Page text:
Jay Bybee, the federal appellate judge targeted by some for impeachment, has been invited by Senate Judiciary Committee Chair Patrick Leahy (D-Vt.) to explain his role in legal opinions that justified the harsh interrogation of detainees.
Bybee wrote the memos in 2002, while head of the Bush administration’s Office of Legal Counsel, before he was named to the 9th Circuit Court of Appeals. According to the Washington Post, Leahy wrote to Bybee, “There is significant concern about the legal advice provided by OLC while you were in charge, how that advice came to be generated . . . and the role played by the White House.”
Calls for Bybee’s impeachment began in the blogosphere, but have since been embraced by some in Congress and by John Podesta, President Clinton’s chief of staff who also headed up President Obama’s transition team.
In several Gavel Grab posts, Justice at Stake has expressed deep reservations about any talk of impeachment of Bybee, saying it could open the door to recurring impeachment threats against judges over political disputes. As we recently wrote, “Impeaching judges for legal work done before they take the bench could open a real can of worms. If that can is opened, it’s won’t take long before we’re back to the days when Congressman Tom DeLay was threatening to impeach judges for a wide variety of political reasons.”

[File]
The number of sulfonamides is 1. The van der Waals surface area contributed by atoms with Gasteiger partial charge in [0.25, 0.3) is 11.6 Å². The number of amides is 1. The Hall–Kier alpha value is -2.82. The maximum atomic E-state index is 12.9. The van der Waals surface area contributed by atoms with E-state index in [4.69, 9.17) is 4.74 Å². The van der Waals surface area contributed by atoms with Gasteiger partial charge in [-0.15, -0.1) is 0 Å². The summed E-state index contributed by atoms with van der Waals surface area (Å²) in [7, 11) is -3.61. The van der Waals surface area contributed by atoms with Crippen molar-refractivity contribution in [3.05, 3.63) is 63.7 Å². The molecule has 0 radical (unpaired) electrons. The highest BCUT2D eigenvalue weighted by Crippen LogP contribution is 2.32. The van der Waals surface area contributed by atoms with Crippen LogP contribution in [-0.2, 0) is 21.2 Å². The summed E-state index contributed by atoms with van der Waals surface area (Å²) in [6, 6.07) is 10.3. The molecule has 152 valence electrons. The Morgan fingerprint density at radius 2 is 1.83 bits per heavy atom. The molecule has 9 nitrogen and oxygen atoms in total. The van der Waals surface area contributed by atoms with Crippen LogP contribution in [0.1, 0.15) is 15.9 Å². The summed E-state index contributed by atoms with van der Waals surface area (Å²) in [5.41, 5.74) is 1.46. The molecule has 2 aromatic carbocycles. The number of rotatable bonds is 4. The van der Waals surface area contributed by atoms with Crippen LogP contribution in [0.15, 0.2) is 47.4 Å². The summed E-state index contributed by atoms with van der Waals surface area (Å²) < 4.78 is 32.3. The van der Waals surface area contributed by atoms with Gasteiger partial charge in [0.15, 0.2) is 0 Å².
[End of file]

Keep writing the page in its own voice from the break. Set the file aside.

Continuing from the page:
According to the Post and the New York Times, Bybee also denied reports that he regretted his legal opinions in the OLC, saying in a written statement that his opinions were written in “good faith” and involved difficult legal questions at a time of national crisis.
According to the articles, Bybee wrote:
“The central question for lawyers was a narrow one; locate, under the statutory definition, the thin line between harsh treatment of a high-ranking Al Qaeda terrorist that is not torture and harsh treatment that is. I believed at the time, and continue to believe today, that the conclusions were legally correct.”
“The legal question was and is difficult. And the stakes for the country were significant no matter what our opinion. In that context, we gave our best, honest advice, based on our good-faith analysis of the law.”